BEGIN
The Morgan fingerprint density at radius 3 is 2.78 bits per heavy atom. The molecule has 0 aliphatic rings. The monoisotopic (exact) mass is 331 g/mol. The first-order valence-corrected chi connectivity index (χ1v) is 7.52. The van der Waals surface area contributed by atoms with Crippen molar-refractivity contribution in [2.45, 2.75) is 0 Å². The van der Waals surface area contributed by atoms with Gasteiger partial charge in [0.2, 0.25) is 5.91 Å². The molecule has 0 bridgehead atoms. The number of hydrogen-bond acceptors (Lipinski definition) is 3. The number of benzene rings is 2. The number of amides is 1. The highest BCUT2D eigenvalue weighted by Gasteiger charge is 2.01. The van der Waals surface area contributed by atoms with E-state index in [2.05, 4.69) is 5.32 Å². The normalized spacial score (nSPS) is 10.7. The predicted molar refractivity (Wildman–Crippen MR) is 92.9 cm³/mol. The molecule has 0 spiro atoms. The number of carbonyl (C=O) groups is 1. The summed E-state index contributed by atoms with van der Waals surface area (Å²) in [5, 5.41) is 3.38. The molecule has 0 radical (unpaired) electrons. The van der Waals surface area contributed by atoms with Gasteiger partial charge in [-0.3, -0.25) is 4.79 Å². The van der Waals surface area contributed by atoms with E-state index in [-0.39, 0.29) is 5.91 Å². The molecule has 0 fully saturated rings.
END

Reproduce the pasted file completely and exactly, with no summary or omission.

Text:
The Morgan fingerprint density at radius 3 is 2.78 bits per heavy atom. The molecule has 0 aliphatic rings. The monoisotopic (exact) mass is 331 g/mol. The first-order valence-corrected chi connectivity index (χ1v) is 7.52. The van der Waals surface area contributed by atoms with Crippen molar-refractivity contribution in [2.45, 2.75) is 0 Å². The van der Waals surface area contributed by atoms with Gasteiger partial charge in [0.2, 0.25) is 5.91 Å². The molecule has 0 bridgehead atoms. The number of hydrogen-bond acceptors (Lipinski definition) is 3. The number of benzene rings is 2. The number of amides is 1. The highest BCUT2D eigenvalue weighted by Gasteiger charge is 2.01. The van der Waals surface area contributed by atoms with E-state index in [2.05, 4.69) is 5.32 Å². The normalized spacial score (nSPS) is 10.7. The predicted molar refractivity (Wildman–Crippen MR) is 92.9 cm³/mol. The molecule has 0 spiro atoms. The number of carbonyl (C=O) groups is 1. The summed E-state index contributed by atoms with van der Waals surface area (Å²) in [5, 5.41) is 3.38. The molecule has 0 radical (unpaired) electrons. The van der Waals surface area contributed by atoms with Gasteiger partial charge in [-0.3, -0.25) is 4.79 Å². The van der Waals surface area contributed by atoms with E-state index in [-0.39, 0.29) is 5.91 Å². The molecule has 0 fully saturated rings.